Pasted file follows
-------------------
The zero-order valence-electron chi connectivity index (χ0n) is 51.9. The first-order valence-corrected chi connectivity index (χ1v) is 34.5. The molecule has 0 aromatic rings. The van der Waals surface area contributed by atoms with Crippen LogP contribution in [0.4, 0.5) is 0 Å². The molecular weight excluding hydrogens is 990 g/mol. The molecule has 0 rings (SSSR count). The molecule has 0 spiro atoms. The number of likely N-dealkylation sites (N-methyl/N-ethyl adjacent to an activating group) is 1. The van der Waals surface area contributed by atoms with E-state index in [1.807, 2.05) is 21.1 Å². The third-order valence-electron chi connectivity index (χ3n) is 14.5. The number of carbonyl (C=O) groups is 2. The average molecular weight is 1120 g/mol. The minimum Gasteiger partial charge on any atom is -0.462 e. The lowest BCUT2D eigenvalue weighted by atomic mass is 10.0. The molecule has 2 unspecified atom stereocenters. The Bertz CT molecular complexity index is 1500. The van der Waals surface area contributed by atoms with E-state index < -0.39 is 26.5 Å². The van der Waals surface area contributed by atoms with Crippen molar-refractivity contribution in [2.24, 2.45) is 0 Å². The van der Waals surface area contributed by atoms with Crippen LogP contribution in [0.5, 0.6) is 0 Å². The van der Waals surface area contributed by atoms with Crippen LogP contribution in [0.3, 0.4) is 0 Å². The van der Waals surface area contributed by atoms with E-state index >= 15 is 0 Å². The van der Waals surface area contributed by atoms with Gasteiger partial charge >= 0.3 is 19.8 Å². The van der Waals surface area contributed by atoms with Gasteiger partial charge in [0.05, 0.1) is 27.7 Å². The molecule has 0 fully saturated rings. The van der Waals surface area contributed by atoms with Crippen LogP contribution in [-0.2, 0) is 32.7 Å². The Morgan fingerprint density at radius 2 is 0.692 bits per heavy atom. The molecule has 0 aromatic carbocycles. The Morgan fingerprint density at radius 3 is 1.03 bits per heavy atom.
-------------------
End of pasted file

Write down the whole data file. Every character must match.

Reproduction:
The zero-order valence-electron chi connectivity index (χ0n) is 51.9. The first-order valence-corrected chi connectivity index (χ1v) is 34.5. The molecule has 0 aromatic rings. The van der Waals surface area contributed by atoms with Crippen LogP contribution in [0.4, 0.5) is 0 Å². The molecular weight excluding hydrogens is 990 g/mol. The molecule has 0 rings (SSSR count). The molecule has 0 spiro atoms. The number of likely N-dealkylation sites (N-methyl/N-ethyl adjacent to an activating group) is 1. The van der Waals surface area contributed by atoms with E-state index in [1.807, 2.05) is 21.1 Å². The third-order valence-electron chi connectivity index (χ3n) is 14.5. The number of carbonyl (C=O) groups is 2. The average molecular weight is 1120 g/mol. The minimum Gasteiger partial charge on any atom is -0.462 e. The lowest BCUT2D eigenvalue weighted by atomic mass is 10.0. The molecule has 2 unspecified atom stereocenters. The Bertz CT molecular complexity index is 1500. The van der Waals surface area contributed by atoms with E-state index < -0.39 is 26.5 Å². The van der Waals surface area contributed by atoms with Crippen molar-refractivity contribution in [2.24, 2.45) is 0 Å². The van der Waals surface area contributed by atoms with Crippen LogP contribution in [0.5, 0.6) is 0 Å². The van der Waals surface area contributed by atoms with Crippen LogP contribution in [0.3, 0.4) is 0 Å². The van der Waals surface area contributed by atoms with E-state index >= 15 is 0 Å². The van der Waals surface area contributed by atoms with Gasteiger partial charge >= 0.3 is 19.8 Å². The van der Waals surface area contributed by atoms with Gasteiger partial charge in [0.05, 0.1) is 27.7 Å². The molecule has 0 fully saturated rings. The van der Waals surface area contributed by atoms with Crippen LogP contribution in [-0.2, 0) is 32.7 Å². The Morgan fingerprint density at radius 2 is 0.692 bits per heavy atom. The molecule has 0 aromatic carbocycles. The Morgan fingerprint density at radius 3 is 1.03 bits per heavy atom.